6 Jun

Reaching for the Stars

Surrey Occasions editor, Claire Mahoney, speaks to Karen Sugarman, director of fundraising for the Surrey-based children’s hospice charity Shooting Star Chase.

Having afternoon tea with Dame Joan Collins and being thrown a party by Simon Cowell. It’s the stuff that dreams are made of. But for Karen Sugarman it’s all in a day’s work and has a very vital purpose: that of raising the annual £10 million that keeps the Surrey-based charity Shooting Star Chase going. Shooting Star Chase came about following the merger of two children’s hospices in 2011: Christopher’s in Guildford and Shooting Star House in Hampton.

Today the charity provides support to over 700 families with children diagnosed with life-limiting conditions. The support can vary from in-hospice care, day care, end of life care to bereavement counselling or just allowing parents to have a rest.Karen became director of fundraising in 2013, having worked for the charity for 14 years and recently celebrated 30 years in fundraising. Although she describes her role as, “the best job in the world,” a job in the charity sector wasn’t her intended career path. In fact she began her career working at the BBC. Then out of the blue her mother became seriously ill.“She just said one day. I don’t feel well. So she went to the doctor who just told her that she probably had the flu and to go home and rest,” recalls Karen.

It turned out that she had ovarian cancer. She was 49 years old.“We were told that it would be best if my mum went into a hospice. But I was completely against the idea and wanted to care for her at home. But my mum said that she wanted to go and when we visited the place she said to me: ‘Isn’t it beautiful here.’ As soon as she arrived there she went into a coma straight away. It was as if she could finally let go. Seeing how she was looked after and how it helped her made me decide then and there that this is what I needed to do.”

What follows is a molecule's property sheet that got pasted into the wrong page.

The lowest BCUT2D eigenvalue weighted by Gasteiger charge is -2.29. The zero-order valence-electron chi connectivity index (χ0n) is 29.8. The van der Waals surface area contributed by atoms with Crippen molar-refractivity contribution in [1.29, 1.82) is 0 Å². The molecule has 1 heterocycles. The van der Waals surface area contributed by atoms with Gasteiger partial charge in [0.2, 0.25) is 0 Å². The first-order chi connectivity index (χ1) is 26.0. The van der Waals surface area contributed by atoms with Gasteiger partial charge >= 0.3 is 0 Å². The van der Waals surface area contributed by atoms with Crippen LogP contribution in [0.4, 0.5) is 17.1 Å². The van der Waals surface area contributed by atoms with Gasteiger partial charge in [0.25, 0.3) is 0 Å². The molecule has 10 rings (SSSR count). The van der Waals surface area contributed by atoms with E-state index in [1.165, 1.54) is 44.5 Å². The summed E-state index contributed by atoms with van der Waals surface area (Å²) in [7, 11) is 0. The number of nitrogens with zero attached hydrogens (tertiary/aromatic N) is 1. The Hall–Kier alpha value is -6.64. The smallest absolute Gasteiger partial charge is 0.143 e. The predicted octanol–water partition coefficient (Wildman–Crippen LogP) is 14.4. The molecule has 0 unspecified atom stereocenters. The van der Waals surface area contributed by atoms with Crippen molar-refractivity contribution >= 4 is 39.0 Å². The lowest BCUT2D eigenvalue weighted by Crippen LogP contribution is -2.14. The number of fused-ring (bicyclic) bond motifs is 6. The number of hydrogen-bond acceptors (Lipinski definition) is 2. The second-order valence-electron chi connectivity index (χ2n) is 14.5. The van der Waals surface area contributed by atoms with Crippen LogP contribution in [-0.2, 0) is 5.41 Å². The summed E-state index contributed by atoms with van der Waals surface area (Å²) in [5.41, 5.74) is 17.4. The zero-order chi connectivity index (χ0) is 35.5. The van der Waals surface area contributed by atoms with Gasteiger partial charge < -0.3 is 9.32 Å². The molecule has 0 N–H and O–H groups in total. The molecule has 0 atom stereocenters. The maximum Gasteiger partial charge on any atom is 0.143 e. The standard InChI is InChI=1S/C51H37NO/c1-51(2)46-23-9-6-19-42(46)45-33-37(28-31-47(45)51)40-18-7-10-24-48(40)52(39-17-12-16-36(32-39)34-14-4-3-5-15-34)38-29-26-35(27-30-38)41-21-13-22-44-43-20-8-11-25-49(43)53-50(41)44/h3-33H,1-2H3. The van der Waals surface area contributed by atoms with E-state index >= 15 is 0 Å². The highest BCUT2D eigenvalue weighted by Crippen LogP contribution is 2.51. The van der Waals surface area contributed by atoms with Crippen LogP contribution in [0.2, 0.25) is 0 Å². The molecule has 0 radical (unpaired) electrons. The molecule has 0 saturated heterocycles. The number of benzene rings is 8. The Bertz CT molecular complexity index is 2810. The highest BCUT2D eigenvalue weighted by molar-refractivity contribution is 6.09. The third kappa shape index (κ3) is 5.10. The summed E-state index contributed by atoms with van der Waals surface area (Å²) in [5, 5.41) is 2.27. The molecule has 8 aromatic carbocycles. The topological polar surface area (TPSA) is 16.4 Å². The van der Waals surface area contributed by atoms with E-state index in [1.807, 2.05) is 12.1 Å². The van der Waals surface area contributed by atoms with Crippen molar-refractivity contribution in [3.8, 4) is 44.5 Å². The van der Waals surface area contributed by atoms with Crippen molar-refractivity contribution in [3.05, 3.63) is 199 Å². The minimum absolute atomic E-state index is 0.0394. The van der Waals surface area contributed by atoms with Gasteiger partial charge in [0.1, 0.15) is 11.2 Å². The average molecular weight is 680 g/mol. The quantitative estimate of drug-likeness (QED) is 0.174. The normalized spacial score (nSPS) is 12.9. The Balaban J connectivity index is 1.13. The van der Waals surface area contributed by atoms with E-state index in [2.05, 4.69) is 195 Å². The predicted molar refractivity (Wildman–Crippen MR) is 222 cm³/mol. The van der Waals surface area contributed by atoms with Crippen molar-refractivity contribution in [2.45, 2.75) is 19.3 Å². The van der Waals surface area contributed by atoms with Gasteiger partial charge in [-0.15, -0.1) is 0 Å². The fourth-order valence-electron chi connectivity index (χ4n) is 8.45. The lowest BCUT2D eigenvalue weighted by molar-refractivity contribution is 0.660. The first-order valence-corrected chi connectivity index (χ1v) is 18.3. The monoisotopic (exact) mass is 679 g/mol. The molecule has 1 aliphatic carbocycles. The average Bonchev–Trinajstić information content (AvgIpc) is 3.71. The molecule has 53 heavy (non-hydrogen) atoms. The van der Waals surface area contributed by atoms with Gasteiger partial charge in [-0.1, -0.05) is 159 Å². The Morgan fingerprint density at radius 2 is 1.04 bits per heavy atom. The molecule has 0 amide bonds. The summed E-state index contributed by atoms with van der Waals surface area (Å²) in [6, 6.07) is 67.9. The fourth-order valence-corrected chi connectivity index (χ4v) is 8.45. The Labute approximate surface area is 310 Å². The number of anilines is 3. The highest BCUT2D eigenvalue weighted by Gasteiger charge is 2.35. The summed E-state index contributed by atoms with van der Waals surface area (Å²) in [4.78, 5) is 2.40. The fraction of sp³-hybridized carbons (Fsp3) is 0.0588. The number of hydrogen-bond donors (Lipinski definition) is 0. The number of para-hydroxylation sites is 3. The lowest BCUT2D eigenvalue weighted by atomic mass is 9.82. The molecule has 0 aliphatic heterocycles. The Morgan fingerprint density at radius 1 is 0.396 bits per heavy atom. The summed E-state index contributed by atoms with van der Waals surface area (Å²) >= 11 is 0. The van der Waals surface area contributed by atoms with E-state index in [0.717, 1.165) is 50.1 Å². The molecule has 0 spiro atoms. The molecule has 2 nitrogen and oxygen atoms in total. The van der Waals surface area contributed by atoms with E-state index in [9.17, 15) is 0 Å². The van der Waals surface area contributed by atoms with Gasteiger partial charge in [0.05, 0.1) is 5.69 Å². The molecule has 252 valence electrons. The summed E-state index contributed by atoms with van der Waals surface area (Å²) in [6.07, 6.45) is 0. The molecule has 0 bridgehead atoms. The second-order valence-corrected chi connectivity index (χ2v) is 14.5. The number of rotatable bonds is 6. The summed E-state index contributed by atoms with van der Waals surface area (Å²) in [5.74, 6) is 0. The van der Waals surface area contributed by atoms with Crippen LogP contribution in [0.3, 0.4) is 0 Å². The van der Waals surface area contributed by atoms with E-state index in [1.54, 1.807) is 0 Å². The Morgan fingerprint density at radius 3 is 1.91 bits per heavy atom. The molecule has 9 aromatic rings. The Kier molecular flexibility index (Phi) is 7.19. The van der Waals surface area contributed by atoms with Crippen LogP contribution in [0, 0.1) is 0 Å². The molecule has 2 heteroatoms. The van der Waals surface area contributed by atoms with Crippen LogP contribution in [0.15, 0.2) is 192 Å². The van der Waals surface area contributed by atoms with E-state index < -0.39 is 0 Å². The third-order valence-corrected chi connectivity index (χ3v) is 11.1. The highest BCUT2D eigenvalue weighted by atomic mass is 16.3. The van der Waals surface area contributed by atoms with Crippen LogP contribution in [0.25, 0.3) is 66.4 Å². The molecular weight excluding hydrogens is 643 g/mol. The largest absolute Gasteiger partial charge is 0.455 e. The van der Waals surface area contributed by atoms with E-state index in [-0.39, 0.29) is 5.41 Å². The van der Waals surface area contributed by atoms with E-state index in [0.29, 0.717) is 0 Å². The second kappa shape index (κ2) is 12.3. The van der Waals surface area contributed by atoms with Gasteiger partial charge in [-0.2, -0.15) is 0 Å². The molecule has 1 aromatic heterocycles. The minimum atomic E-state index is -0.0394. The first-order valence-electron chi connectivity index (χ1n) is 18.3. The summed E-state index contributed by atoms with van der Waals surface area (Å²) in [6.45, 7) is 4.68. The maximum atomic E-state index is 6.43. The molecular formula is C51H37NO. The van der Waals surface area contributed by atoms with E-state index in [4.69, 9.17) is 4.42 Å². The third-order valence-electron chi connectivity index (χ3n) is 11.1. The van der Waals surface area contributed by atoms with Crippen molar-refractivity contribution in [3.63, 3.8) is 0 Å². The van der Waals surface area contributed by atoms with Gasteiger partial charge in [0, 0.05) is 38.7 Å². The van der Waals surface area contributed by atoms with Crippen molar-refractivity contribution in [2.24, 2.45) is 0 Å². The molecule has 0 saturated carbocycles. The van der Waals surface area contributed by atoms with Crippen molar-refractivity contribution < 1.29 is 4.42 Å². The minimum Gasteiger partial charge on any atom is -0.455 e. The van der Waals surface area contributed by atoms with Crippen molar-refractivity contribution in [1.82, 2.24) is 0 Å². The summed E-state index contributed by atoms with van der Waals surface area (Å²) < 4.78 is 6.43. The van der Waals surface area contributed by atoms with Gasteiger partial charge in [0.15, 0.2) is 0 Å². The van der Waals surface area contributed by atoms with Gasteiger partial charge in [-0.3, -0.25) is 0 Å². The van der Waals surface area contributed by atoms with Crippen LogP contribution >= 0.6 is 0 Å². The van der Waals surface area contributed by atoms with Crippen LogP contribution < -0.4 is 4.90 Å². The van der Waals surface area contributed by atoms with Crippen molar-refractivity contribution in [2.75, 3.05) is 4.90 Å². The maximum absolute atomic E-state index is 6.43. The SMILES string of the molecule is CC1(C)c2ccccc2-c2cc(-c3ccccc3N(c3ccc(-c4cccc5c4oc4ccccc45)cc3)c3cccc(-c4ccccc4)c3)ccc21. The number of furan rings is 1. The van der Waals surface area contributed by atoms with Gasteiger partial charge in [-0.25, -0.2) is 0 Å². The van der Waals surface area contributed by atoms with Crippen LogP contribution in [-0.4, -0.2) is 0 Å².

Inner strength

By the end of that same month Karen was working as a volunteer for Cancer Research. This was in 1986 and Karen was still in her early 20’s and there was further heartbreak to come. That same year her brother was involved in a car accident and her aunt passed away. It wasn’t long, she says, before her father died of a broken heart. She had to dig deep, but found she was far more resilient than she had perhaps thought. “You soon discover that you have some inner strength that helps you get through these things.

ss2But the main thing it taught me is that your life can change in the blink of an eye.” What her experiences have also given her is a unique empathy and insight into the overwhelming emotions that affect all family members when a close family member’s life, particularly when its a child, is shortened by illness. “Seeing families that have been where you have. You know their pain and it’s a physical pain that you feel for them. But you have to be incredibly strong for them. You have to be professional and put the families first. Of course, I’ve shed more than a few tears over the years. You would have to be a robot not to. But this is about their grief not mine.” Caring for a child with a serious illness is emotionally and physically draining. So both hospices provide families with the option of a short break, whereby the family can either stay with their child at the hospice or just have a night of rest by themselves.